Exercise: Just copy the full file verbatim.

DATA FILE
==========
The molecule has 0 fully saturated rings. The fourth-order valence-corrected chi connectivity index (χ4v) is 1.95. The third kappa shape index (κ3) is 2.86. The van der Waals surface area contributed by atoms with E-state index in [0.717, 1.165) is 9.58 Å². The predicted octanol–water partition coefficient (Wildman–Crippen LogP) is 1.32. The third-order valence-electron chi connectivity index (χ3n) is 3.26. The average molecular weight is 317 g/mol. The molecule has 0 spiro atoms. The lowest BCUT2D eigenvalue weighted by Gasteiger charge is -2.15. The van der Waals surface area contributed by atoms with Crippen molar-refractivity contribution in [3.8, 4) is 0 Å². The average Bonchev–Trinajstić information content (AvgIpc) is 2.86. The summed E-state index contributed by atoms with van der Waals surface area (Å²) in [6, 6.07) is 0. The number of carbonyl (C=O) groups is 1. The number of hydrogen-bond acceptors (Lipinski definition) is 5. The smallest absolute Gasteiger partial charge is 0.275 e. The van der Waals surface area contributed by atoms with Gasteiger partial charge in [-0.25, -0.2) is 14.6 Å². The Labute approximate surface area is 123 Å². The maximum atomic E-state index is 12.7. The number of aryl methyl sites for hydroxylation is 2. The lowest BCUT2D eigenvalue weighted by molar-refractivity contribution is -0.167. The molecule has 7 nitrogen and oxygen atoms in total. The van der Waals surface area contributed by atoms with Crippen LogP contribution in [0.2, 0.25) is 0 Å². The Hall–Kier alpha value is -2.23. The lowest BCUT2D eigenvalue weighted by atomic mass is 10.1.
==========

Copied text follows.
The molecule has 0 fully saturated rings. The fourth-order valence-corrected chi connectivity index (χ4v) is 1.95. The third kappa shape index (κ3) is 2.86. The van der Waals surface area contributed by atoms with E-state index in [0.717, 1.165) is 9.58 Å². The predicted octanol–water partition coefficient (Wildman–Crippen LogP) is 1.32. The third-order valence-electron chi connectivity index (χ3n) is 3.26. The average molecular weight is 317 g/mol. The molecule has 0 spiro atoms. The lowest BCUT2D eigenvalue weighted by Gasteiger charge is -2.15. The van der Waals surface area contributed by atoms with Crippen molar-refractivity contribution in [3.8, 4) is 0 Å². The average Bonchev–Trinajstić information content (AvgIpc) is 2.86. The summed E-state index contributed by atoms with van der Waals surface area (Å²) in [6, 6.07) is 0. The number of carbonyl (C=O) groups is 1. The number of hydrogen-bond acceptors (Lipinski definition) is 5. The smallest absolute Gasteiger partial charge is 0.275 e. The van der Waals surface area contributed by atoms with Gasteiger partial charge in [-0.25, -0.2) is 14.6 Å². The Labute approximate surface area is 123 Å². The maximum atomic E-state index is 12.7. The number of aryl methyl sites for hydroxylation is 2. The lowest BCUT2D eigenvalue weighted by molar-refractivity contribution is -0.167. The molecule has 7 nitrogen and oxygen atoms in total. The van der Waals surface area contributed by atoms with Crippen LogP contribution in [0.2, 0.25) is 0 Å². The Hall–Kier alpha value is -2.23. The lowest BCUT2D eigenvalue weighted by atomic mass is 10.1.